Dealing with naysayers: Have you ever considered the number of people out there who never hesitate to cut you down? Have your dreams and accomplishments ever been attacked and minimized? Dealing with naysayers is an important life skill which I guarantee you will put into practice.
I have been the recipient and observer of naysayer attacks. It definitely shed light on a dark and all too common feature of some human beings.
“Why would you want to do that? Can’t you find a happier profession? That’s a stupid idea.”
It’s particularly sad when such statements come from people we look up to. It can be crushing.
These statements are just the tip of the iceberg. I could understand such statements if I said I wanted to be a pole dancer or audition for the famous “water scene” in the movie Flashdance. The image of me in leg warmers and a headband is downright disturbing. Naysayers are welcome!
Oftentimes, naysayers employ their practice because they are insecure and unhappy with their own lives.
They are stuck and feel defeated. The only way to make themselves feel better is by attempting to keep others entrenched in their world of fear and dissatisfaction.
So, how do we deal with such individuals?
I encourage you to put the above suggestions into practice. I have no doubt you will be given plenty of opportunities to do so throughout your life.
Don’t let others pee on your parade.
I certainly won’t.
That should do it. Now I need to check the store’s return policy for headbands and leg warmers. ~Ted
Here are some ideas for helping the naysayer to work and play well with others:
1. Take them seriously, but not personally
When such people begin a negative rampage, you want to understand what the source of all their bluster is, but you don’t want to take their negativity personally. After all, their words, feelings, and actions reflect what is going on inside of them—it is all about them, not you. Remain calm in order to manage the conversation in an effective way rather than getting drawn into their negativity.
2. Understand the sources of their objections
Acknowledge their disagreement or any negative statements about the situation so they will know that you have heard them, and then ask them questions to understand their perspective.
For example, you might say something like, “So, if I have heard you correctly, you think that ….Would you help me understand what supports that position?” Listen for them to share the data or evidence that would support their view. Continue to ask questions that surface their reasoning, logic, and supporting information behind their objections. If they can’t answer your questions with some form of a reasoned response, you know that there is probably a more personal issue at stake in this situation.
3. Offer alternatives
After listening to them, ask them if there is another way to interpret the same set of facts that they are using as support for their argument. If they can’t think of a response, rehearse the evidence they offered and offer a different interpretation of those same facts. This will offer them a different point of view that they may not have considered. Follow up by asking them about your offered viewpoint.
4. Engage them with questions
You can get past their negativity by asking questions. Asking questions creates engagement and moves the conversation forward rather than creating a battle over differing views. If you take the time to understand the other person first, then when you ask for their consideration of your ideas, you are more likely to have their attention.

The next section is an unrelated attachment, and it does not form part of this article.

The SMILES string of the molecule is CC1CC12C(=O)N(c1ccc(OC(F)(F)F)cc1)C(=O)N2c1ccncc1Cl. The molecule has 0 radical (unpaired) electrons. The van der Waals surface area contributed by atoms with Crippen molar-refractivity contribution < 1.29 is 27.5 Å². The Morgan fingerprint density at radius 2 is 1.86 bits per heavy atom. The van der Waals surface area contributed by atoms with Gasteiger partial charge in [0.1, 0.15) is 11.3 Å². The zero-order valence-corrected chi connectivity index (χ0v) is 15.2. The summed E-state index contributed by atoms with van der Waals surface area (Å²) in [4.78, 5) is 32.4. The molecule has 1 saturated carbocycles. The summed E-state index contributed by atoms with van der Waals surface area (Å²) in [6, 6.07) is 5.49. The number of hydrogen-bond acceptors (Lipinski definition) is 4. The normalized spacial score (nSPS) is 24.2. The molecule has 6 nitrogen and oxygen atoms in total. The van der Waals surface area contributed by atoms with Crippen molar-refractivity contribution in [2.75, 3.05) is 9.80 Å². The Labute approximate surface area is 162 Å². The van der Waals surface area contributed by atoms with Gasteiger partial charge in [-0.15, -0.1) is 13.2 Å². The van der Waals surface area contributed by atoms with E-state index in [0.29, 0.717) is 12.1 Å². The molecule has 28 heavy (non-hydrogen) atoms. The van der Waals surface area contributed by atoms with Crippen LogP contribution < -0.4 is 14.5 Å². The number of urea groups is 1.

When you hear someone use, “Yeah, but...,” you must change any negative interpretation of that phrase to mean that the person has an additional thought or different idea. This will help you to derail your own potential defensive response to their negativity. Be curious and inquisitive about the information that resides behind their “Yeah, but...,” response.
6. Be respectful of different ideas
If there is something positive or important for consideration in their viewpoint, tell them so and express appreciation for their perspective. Sometimes we are quick to exclude ideas that are delivered with disrespect. Move past the mode of delivery and express appreciation for a thought that adds insight to the conversation.
7. Include them if they will be included
Naysayers push people away with their negativity in part because of the perception that they are difficult to deal with and hard to be around. The behavior of others reinforces the naysayers’ perspective that people don’t care for them or don’t want to hear what they have to say. In this way the behavior of the naysayer serves to create the exclusionary behavior of others. Surprisingly, people will sabotage themselves to reinforce the negative beliefs they have of others. Don’t get pulled into this drama. Look past their negativity and avoid being exclusionary because of their poor choice of behavior.
8. Offer them a bigger picture
Sometimes offering the naysayer the bigger picture of a challenge or an issue will help to shift their perspective. When things don’t go as we planned, we often become so mired in what we want that we lose sight of the broader view of what is important for everyone or what should take priority.
Interacting with someone who is negative can be a challenge on many fronts. What is important is that we see past their negativity in order to understand them and their ideas. This is often difficult because of the manner of their delivery and because of their seemingly disrespectful treatment of others. I can’t guarantee that you will always be successful in winning over a naysayer to your way of thinking, but in trying some of these concepts you are keeping them from making a naysayer out of you.
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